African Reinsurance Corporation (Africa Re), the leading pan-African reinsurance group, has shown resilience in its core business by achieving a net underwriting profit of US$ 78.7 million in 2015, up by 14.6 per cent from the US$ 68.6 million of the previous year. The combined ratio stood at 86.7 per cent, the lowest of the last decade. This excellent performance is the combined result of the Corporation’s disciplined underwriting approach which started some years back and a clement year in terms of natural catastrophes and pick claims.
However, the sharp depreciation of the Corporation’s trading African currencies coupled with the poor performance of financial markets prevented the Corporation from achieving its
objectives in US dollars both for the top and bottom lines.The Corporation recorded a gross written premium of US$ 689.3 million against US$ 717.5 million the previous year, representing a 4% decrease. Although the premium written in local currencies grew averagely by 13.6 per cent in all the production centres across the African continent, the impact of a stronger US dollar, the presentation currency, against the operating currencies, negatively impacted the gross written premium by US$ 95.2 million.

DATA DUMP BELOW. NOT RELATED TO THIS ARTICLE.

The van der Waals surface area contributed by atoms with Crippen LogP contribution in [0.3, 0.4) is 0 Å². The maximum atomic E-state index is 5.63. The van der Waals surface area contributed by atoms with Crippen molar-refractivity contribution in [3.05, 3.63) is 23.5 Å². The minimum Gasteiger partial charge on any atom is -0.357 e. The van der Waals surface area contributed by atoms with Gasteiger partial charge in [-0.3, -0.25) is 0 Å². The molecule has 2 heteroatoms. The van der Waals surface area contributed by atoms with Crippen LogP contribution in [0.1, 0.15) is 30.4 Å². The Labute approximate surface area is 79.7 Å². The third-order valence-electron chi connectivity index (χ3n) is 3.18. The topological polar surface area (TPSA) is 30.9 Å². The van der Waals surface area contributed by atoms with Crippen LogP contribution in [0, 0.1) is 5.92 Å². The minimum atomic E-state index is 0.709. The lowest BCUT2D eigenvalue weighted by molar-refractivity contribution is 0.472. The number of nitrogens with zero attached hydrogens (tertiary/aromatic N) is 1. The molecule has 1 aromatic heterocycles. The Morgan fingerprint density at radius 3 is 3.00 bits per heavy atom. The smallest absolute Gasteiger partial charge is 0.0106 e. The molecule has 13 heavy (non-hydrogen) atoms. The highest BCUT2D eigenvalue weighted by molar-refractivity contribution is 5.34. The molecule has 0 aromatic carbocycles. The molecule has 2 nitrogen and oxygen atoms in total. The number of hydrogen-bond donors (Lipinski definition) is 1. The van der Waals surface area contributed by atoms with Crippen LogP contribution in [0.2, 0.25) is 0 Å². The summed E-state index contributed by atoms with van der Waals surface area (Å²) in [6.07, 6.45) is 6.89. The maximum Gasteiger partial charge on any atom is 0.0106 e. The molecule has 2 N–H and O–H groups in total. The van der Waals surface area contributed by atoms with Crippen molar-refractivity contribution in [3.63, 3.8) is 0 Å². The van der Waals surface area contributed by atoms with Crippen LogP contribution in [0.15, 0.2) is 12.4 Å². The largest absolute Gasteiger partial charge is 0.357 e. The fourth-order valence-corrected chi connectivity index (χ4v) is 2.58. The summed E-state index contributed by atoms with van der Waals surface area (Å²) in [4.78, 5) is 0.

During the year, the investment income earned by the Corporation dipped by 48.9 per cent from US$49.5 million in 2014 to US$ 25.3 million, the highest decline since the 2009 financial crisis. This unexpected underperformance was due to prevailing weak performance of both equity and bonds markets and the persistent low-interest rates.
The above activities translated into a 12.8 percent drop in net profit, from the highest-ever recorded profit of US$ 118 million in 2014 to US$ 103 million in 2015. This is “a more than decent
performance” according to Mr. Corneille Karekezi, the Group Chief Executive Officer, who pledged to continue to support African insurance markets despite weakening currencies, threatening winds from the global economy and low commodity prices. He noted that Africa Re is well equipped with strong capitalisation and good financial ratings and is therefore expected to fare well in 2016, despite stiff competition and oversupply of capital in the global reinsurance industry.